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ISAF’s Withdrawal from Afghanistan (Three Weeks ahead of 2012 NATO Chicago Summit)

May 1, 2012

By Sorina Ioana Crisan*

What can be said about ISAF’s transition three weeks ahead of the NATO summit? The following is a brief overview of the alliance’s withdrawal, as it relates to civilian security, current and projected ANSF capabilities, logistics behind combat troop withdrawal, and perceived problems with leaving equipment for Afghan forces, post 2014.

Anders Fogh Rasmussen, NATO Secretary General, November 2010:  “We will not transition until our partners are ready…We will stay to finish the job. The process must be conditions-based, not calendar-based”

These comments were made in reference to ISAF’s Afghanistan exit strategy, agreed on during the Lisbon Summit, which supports withdrawing all foreign combat troops and handing over security responsibilities to Afghan forces by the end of 2014. Thereafter, ISAF nations would provide Afghanistan with annual financial contributions and continue to mentor the country’s security forces.

Fast forward about 18 months and, in April 2012, during a two-day NATO Defense and Foreign Ministers’ meeting held in Brussels, the U.S. Secretary of State Hillary Rodham Clinton reassured the international community that:

“The transition is on track…to meet the December 2014 deadline for completing the security transition…The Afghans are increasingly standing up for their own security and future, and NATO remains united in [its] support for the Lisbon timetable, and an enduring commitment to Afghanistan.”

Mr. Rasmussen agreed,

 “There is no change whatsoever in the timeline.”

Specifics regarding ISAF’s transition were not addressed, although further details are likely to emerge after the Chicago Summit, May 20-21, 2012.  NATO members are also expected to decide on the next phase of ISAF’s transition, define NATO’s enduring relationship with Afghanistan, and make plans to ensure ANSF will be funded beyond 2014.

Even though the transition is “on track,” recent statistics and media coverage suggest that, over the next two years, ISAF will navigate its scheduled exit through a highly volatile Afghan security climate.  A recent United Nations annual report on the Protection of Civilians in Armed Conflict shows that in 2011, actions by anti-government forces resulted in Afghan civilian casualties rising for the fifth consecutive year, reaching a death toll of 3,021, an 8% increase from 2010.  Although ISAF argues that both insurgent attacks and capability are declining, assessments estimates show that by 2013, Afghanistan will still harbor about 25,000 Taliban forces, 10,000 Haqqani Network forces, and between 100 and 200 Al-Qaida forces.  The above figures emerge in a setting where about 337,000 ANSF work together with nearly 130,000 foreign troops.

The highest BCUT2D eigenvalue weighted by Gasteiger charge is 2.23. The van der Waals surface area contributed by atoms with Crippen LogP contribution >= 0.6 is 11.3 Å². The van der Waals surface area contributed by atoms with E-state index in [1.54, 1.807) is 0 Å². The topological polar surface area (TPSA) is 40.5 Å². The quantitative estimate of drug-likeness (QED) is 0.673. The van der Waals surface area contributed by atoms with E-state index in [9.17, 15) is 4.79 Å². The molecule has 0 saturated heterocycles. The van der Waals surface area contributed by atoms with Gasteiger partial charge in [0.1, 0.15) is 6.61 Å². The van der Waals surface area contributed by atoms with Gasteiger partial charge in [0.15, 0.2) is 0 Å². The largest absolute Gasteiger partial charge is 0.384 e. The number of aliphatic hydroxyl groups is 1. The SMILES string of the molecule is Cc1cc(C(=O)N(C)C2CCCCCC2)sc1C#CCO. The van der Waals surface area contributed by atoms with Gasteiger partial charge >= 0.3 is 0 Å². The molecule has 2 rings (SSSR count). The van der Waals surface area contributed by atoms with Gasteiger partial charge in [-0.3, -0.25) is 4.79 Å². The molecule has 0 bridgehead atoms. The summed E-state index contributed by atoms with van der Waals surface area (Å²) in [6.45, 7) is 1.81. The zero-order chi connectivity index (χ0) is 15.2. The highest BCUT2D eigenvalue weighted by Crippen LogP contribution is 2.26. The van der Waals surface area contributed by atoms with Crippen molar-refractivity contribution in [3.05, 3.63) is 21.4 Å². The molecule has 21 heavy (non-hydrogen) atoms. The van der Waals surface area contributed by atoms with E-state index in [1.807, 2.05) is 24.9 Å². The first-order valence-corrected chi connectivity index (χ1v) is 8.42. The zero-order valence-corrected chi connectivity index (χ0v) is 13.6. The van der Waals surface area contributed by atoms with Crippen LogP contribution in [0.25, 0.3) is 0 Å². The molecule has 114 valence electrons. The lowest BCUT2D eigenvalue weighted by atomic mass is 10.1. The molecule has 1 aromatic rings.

It is difficult to know how the security situation will change over the next couple of years. U.S. General John Allen, ISAF’s Commander, predicts the coming year to be the most critical for the military alliance because by the end of 2013: the ANSF will reach a maximum at 352,000, the entire country “will be protected by Afghan security forces in the lead,” and thousands of combat troops will have left. Thus, the goal is that after 2014, Afghan security forces will level at about 230,000 troops, their annual funding will diminish from $7 billion to $4 billion, and they will be advised by an ISAF residual force numbering somewhere between 10,000 and 20,000 troops.

General John Allen: “We want the ANSF to be in the lead. We think that is the right thing to do. It is the ultimate symbol of sovereignty of Afghanistan.”